Roger Scruton, a Senior Fellow of the Ethics and Public Policy Center, is a philosopher, writer, and public commentator widely known for his work on aesthetics and culture and for his defense of conservative political philosophy.
Mr. Scruton is the author of some three dozen books, ranging in subject matter from academic works on aesthetics, art, and music to popular accounts of conservatism, utopianism, and political philosophy to personal reflections on drinking wine and hunting. His three most recent books, all published in 2012, are Our Church: A Personal History of the Church of England; The Face of God, a defense of the search for meaning and transcendence; and How to Think Seriously About the Planet: The Case for an Environmental Conservatism (published in the United Kingdom as Green Philosophy).
A prolific essayist, Mr. Scruton has regularly written columns and essays for such publications as The New Statesman, The American Spectator, The New Criterion, and EPPC’s journal The New Atlantis, where he is a contributing editor. He was also the editor of The Salisbury Review from its founding in 1982 until 2001.
In addition to his nonfiction, he has written two novels and several short stories, and has composed two operas (The Minister and Violet).
Mr. Scruton has taught philosophy and aesthetics at Princeton, Oxford, the University of St. Andrews, Boston University, and Birkbeck College. He has also been a visiting fellow at the American Enterprise Institute and a research fellow at the Institute for the Psychological Sciences. In 2011, Mr. Scruton delivered the Stanton Lectures at the Divinity School at the University of Cambridge. In 2010, he delivered the Gifford Lectures at St. Andrews. In 2009, he wrote and narrated an acclaimed hour-long BBC documentary, Why Beauty Matters.
Mr. Scruton is a fellow of the Royal Society of Literature (since 2003) and a fellow of the British Academy (since 2008). In 1998, he was awarded the Medal of Merit of the Czech Republic, one of that nation’s highest state honors, in recognition for his role in the “underground university” he had helped establish in Czechoslovakia in the last decade of communism. He received his B.A., M.A., and Ph.D. in philosophy from the University of Cambridge.
Conservatism and the Conservatory
Published in National Review - December 21, 2015 issue on December 17, 2015
The Future of European Civilization: Lessons for America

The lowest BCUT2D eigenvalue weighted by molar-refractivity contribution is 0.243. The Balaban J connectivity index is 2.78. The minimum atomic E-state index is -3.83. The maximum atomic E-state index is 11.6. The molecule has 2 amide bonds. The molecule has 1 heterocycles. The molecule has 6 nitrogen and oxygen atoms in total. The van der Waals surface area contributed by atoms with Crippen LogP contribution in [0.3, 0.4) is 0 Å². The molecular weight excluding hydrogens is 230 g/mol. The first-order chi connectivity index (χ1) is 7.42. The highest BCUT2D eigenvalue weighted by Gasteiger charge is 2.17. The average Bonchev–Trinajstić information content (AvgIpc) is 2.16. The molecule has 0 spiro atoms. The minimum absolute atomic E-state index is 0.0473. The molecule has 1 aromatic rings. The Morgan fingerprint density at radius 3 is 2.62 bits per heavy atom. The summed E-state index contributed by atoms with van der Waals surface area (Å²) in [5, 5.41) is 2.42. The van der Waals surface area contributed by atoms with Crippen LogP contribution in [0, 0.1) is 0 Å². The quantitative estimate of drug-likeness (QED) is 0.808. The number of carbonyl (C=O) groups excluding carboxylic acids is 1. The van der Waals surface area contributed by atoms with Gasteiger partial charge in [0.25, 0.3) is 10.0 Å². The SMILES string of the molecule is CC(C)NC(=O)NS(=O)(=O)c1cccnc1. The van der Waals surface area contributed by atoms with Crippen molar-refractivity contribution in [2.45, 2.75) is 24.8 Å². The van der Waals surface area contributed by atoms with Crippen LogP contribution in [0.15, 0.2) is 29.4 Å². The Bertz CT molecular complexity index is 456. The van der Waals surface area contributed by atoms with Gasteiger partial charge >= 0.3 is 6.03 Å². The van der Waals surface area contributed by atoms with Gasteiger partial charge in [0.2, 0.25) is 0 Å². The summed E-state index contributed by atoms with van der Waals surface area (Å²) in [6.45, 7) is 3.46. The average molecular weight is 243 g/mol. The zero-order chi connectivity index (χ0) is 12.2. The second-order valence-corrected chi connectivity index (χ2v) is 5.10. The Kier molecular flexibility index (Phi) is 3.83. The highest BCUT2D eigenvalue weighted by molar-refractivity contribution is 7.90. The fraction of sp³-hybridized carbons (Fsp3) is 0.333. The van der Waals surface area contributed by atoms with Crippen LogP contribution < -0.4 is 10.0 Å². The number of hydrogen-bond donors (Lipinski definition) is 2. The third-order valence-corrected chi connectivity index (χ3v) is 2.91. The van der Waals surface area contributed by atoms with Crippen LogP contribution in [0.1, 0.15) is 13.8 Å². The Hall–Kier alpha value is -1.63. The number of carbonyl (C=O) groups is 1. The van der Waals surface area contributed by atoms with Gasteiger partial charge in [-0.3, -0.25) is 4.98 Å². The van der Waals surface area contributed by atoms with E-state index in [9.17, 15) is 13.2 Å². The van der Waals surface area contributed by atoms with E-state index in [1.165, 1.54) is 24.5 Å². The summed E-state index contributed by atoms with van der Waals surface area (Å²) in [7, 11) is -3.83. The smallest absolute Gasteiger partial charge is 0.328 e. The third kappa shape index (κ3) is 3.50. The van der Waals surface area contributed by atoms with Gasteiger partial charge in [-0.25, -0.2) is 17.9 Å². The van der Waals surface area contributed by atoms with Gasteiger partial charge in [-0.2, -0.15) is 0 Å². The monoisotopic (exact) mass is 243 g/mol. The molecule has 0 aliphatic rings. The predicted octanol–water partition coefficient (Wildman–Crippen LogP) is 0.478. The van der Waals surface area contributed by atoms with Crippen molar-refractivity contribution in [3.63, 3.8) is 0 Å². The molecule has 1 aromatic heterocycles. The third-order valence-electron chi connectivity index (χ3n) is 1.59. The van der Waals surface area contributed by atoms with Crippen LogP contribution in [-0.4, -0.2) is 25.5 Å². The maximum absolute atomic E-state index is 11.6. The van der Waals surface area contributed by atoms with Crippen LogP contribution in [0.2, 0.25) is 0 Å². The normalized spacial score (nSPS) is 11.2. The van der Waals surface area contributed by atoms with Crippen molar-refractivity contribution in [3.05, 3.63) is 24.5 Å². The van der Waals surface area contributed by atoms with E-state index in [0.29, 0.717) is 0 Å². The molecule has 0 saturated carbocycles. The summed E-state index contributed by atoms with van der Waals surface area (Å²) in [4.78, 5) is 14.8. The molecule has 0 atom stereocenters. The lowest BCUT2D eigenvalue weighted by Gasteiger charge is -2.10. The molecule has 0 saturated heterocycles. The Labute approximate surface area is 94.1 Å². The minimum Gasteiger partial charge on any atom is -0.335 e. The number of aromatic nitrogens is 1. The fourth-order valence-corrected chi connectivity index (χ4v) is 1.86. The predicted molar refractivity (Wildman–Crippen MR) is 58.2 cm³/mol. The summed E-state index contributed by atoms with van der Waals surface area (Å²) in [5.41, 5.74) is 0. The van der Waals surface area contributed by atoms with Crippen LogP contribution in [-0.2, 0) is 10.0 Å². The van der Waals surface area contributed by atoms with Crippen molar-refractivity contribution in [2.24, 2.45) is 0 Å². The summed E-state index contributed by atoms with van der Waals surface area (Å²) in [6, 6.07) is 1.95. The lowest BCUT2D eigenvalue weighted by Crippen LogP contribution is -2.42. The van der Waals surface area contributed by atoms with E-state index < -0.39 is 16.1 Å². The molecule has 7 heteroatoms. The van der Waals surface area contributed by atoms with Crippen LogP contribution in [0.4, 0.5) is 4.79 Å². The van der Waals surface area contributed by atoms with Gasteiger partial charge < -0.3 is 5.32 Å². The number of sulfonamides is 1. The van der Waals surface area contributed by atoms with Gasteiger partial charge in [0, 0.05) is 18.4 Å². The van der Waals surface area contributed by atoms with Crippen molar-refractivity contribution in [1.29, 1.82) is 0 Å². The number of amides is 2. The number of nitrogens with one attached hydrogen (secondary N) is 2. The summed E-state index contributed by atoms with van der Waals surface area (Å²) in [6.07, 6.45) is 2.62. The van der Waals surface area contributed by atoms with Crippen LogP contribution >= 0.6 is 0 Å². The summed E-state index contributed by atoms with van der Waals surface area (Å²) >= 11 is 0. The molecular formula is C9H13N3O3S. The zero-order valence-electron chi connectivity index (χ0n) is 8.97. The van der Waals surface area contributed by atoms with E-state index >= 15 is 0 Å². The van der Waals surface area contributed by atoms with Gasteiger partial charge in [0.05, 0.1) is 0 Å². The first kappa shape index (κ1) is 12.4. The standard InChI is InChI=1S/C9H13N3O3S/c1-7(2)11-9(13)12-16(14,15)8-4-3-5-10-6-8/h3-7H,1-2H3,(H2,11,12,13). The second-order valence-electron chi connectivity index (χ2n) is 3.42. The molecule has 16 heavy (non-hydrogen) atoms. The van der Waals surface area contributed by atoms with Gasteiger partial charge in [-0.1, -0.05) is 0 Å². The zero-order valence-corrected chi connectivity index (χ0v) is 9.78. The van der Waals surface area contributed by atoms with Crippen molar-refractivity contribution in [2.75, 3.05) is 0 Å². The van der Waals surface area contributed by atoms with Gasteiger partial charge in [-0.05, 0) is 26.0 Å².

Published in The Heritage Foundation - Russell Kirk Lecture on December 9, 2015
Catching Up with Roger Scruton: The Philosopher as Composer and Novelist
Published in Catholic World Report on October 29, 2015
Why We Should Defend the Right to be Offensive
Published in BBC News: A Point of View on October 25, 2015
For Corbyn, It is as if the Berlin Wall Never Fell
Published in Spectator (UK) on September 26, 2015
‘The Truth is Hard’: An Interview with Roger Scruton
Published in Spectator (UK) on April 4, 2015
The End of the University
Published in First Things - April 2015 issue
A Point of View: How Do We Know Real Art When We See It?
Published in BBC News Magazine on December 19, 2014
A Point of View: The Strangely Enduring Power of Kitsch
Published in BBC News Magazine on December 12, 2014
A Point of View: Has Modern Art Exhausted Its Power to Shock?
Published in BBC News Magazine on December 6, 2014
Why is the Middle East Failing? Because There Are Too Many Young Men, and No Women
Published in Forbes on September 26, 2014
How to be a Conservative: a Conversation with Roger Scruton
Published in Prospect (UK) on September 12, 2014
Why it’s So Much Harder to Think Like a Conservative
Published in The Guardian (UK) on September 10, 2014
Why Did British Police Ignore Pakistani Gangs Abusing 1,400 Rotherham Children? Political Correctness
Published in Forbes on August 30, 2014
The New Politics Of Climate Change: No Space For Deniers
Published in Forbes on April 8, 2014
Schools Need Freeing from the Right as Well as the Left
Published in The Spectator on March 15, 2014
To Understand Ukraine, We Must Remember The Communist Past
Published in Forbes on March 3, 2014